by Sean Hannity
248 pages | Buy this book
In only its first year, Hannity argues, the Obama administration has been radical, even tyrannical, in its “socialist” policies. But rather than whine about it, conservatives should focus their anger strategically. Calm down and think smart, warns Hannity. And above all, keep saying no to Democrats wherever possible.
What's The Big Deal?
There’s nothing new about conservatives lamenting Obama and his policies, but Hannity’s treatise actually offers a game plan for a GOP that desperately wants to return to power. His smartest advice? Stick together. In the fight to unseat Democrats, he warns fellow conservatives, don’t be fooled by the temptation to form a third party. Doing so would only play into the hands of Obama. Tea party, he’s looking at you.
Buzz Meter: Rumble
The fact that Hannity hosts a prime-time show on the highest-rated cable-news network ensures some buzz. Predictably, for a staunchly partisan book, it’s gotten raves from the National Review and The American Spectator. Equally predictable is left-leaning media watchdog Media Matters’ quick assembly of a list of 21 Hannity claims that are false.
One-Breath Author Bio
The Book, In His Words
Yes, the leadership of the Republican Party has often been disappointing—spending too much when in power and failing to oppose Democrats effectively when out of power. But we all agree that any Republican leadership is vastly superior to the disastrous Democratic policies we’ve seen in just this first year of Obama’s presidency” (page 7).
Judging By the Cover
With a large glamour shot of the author against an American-flag background, it’s hard to tell whether Hannity thinks more highly of himself or his country. But beyond the cover, his contempt for Barack Obama is unmistakable.
Hannity has no qualms about appropriating specific political terms for his own fearmongering devices. His favorite: socialism. He tacks on that label to just about everything associated with Obama.
The pendulum swinging between parties is a core truth of Washington. Not so, says Hannity. “At the risk of sounding dramatic, [forming a third party] would be furnishing the final nail in the coffin of this republic,” he writes. “Dramatic”? Nah.
Don't Miss These Bits
1. Where did the GOP lose its way? Hannity offers a frank assessment in chapter 7, but not before blaming it all on the Dems. “The Republicans’ failure to answer the Democrats’ outrageous charges [on the Iraq War, reforming Social Security, and the aptitude of President Bush] contributed to the Republican Party’s losing faith with the public, which in turn contributed to their defeats in 2006 and 2008” (page 177). He also chalks up Republican failures to party leaders’ desire to be loved, rather than to be shapers of good policy.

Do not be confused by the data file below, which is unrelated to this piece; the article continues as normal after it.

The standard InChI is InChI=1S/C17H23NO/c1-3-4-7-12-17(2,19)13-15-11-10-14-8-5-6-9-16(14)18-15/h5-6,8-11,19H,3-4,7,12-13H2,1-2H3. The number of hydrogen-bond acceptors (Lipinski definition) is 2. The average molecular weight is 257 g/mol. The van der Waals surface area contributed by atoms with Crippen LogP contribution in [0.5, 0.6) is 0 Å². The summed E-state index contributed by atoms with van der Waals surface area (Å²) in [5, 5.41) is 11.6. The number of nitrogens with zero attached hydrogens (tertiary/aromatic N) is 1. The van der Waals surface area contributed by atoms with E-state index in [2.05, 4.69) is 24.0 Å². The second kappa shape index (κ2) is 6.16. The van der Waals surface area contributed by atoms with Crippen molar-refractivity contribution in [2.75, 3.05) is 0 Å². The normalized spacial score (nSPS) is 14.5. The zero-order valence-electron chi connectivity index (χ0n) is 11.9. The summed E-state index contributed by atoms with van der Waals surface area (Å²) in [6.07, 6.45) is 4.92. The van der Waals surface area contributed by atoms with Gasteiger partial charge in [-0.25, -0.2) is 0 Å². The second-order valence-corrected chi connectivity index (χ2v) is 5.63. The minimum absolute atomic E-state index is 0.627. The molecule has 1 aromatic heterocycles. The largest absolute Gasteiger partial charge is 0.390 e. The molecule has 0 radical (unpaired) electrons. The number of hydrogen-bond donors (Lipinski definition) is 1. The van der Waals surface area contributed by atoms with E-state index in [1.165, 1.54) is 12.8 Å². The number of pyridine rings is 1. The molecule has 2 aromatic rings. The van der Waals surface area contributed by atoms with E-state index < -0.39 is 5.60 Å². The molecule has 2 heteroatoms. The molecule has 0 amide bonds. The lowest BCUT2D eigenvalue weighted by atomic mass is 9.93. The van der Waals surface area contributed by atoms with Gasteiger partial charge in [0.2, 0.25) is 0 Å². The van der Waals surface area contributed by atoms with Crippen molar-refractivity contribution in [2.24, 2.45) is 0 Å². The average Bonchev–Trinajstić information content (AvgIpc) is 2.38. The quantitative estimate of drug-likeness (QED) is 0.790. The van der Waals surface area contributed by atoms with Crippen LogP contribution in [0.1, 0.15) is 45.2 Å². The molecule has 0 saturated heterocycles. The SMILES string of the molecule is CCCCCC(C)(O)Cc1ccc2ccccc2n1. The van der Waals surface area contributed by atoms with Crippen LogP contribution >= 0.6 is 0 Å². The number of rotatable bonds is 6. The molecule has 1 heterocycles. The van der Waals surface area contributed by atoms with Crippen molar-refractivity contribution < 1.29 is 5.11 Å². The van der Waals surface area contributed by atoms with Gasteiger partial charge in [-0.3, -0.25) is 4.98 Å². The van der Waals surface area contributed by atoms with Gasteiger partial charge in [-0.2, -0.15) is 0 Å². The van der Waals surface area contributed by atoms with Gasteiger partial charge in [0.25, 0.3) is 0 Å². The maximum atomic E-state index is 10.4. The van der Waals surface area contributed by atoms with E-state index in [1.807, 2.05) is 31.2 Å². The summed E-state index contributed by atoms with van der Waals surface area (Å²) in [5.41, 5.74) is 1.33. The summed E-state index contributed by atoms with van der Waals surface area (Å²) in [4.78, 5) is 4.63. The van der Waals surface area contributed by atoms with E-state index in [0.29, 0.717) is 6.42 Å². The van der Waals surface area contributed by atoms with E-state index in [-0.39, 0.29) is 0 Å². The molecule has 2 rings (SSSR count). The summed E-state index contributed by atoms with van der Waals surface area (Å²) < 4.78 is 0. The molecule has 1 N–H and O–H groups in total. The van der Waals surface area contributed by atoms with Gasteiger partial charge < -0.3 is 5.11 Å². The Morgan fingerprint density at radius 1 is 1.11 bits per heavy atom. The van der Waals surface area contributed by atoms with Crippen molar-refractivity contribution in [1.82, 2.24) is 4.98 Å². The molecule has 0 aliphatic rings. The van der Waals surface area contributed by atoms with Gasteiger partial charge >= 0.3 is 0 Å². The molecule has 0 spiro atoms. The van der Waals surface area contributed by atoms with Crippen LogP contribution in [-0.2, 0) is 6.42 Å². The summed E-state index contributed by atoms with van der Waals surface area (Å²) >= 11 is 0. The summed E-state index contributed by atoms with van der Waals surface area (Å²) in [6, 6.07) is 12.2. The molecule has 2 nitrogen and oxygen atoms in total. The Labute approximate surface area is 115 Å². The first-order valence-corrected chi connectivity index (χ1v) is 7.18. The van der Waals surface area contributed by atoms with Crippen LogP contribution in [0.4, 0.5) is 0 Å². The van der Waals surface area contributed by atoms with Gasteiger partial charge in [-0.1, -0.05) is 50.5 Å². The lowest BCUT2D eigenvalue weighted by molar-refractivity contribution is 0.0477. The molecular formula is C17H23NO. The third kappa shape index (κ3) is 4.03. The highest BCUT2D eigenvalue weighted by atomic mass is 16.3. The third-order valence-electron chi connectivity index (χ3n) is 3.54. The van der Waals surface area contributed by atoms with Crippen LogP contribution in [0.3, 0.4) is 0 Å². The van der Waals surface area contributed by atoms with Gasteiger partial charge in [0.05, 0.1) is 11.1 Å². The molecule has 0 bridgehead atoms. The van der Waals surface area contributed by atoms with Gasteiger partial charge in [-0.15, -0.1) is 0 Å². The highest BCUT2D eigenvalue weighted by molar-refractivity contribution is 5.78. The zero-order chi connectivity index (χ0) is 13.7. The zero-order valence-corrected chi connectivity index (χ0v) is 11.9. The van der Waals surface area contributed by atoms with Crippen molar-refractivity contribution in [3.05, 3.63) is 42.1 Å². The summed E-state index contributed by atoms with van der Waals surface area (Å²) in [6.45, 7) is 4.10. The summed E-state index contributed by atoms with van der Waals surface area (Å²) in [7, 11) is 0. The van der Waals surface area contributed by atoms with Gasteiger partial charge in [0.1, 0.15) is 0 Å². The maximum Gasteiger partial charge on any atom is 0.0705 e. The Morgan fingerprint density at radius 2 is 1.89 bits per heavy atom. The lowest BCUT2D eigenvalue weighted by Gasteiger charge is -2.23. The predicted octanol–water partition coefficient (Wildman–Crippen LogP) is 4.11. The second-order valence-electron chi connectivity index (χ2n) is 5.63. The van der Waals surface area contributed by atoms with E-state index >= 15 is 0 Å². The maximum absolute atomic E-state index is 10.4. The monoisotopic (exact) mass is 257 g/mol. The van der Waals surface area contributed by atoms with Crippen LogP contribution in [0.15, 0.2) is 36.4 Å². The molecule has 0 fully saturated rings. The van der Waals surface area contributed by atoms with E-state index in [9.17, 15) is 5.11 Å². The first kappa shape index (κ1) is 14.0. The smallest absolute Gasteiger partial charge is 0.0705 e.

2. Both conservative and progressive strategists should note Hannity’s battle plan. For starters, he suggests, the anger that’s fueling the tea-party protests should continue. Next, continue to say no at every turn to everything Obama pursues. And lastly, prior to November, craft a vision for the country that’s substantive and positive, not just steeped in anger or even violence (pages 192–196).
3. Hannity also offers predictable prescriptions for key political issues. Energy: keep drilling and mining. Immigration: beef up the borders. The Second Amendment: fight the good fight to expand gun rights. And the Constitution: push lawmakers to only appoint and confirm judges who subscribe to an “originalist judicial philosophy” (page 238), meaning those who tend to lean right.
Swipe this Critique
Hannity’s pocket guide is the epitome of preaching to the choir, which is exactly how it was designed. It is, in many ways, the most detailed assessment to date of how to return his party to power. But his populist tone at times lacks intellectual honesty. He revives the oft-disproved death-panel meme and claims, without providing any evidence, that the White House is organizing violent attacks on tea-party protesters. While Hannity’s plan is specific, his divergences into fanning the flames of outrage likely won’t help solidify his far-right base, which has fractured over the past few years from the GOP’s more moderate core. And, political strategy aside, it makes for a less focused read.
Prose: Hannity keeps his writing quick. The side effect: blanket claims that often lack evidence or rationale.
Miscellaneous: Political-strategy books often rely on historical examples, but Hannity’s fixation on Ronald Reagan leaves one wondering: what about other (living) GOP leaders?
Construction: Some might call it reading-lite. But short words and short chapters cater beautifully to a short attention span.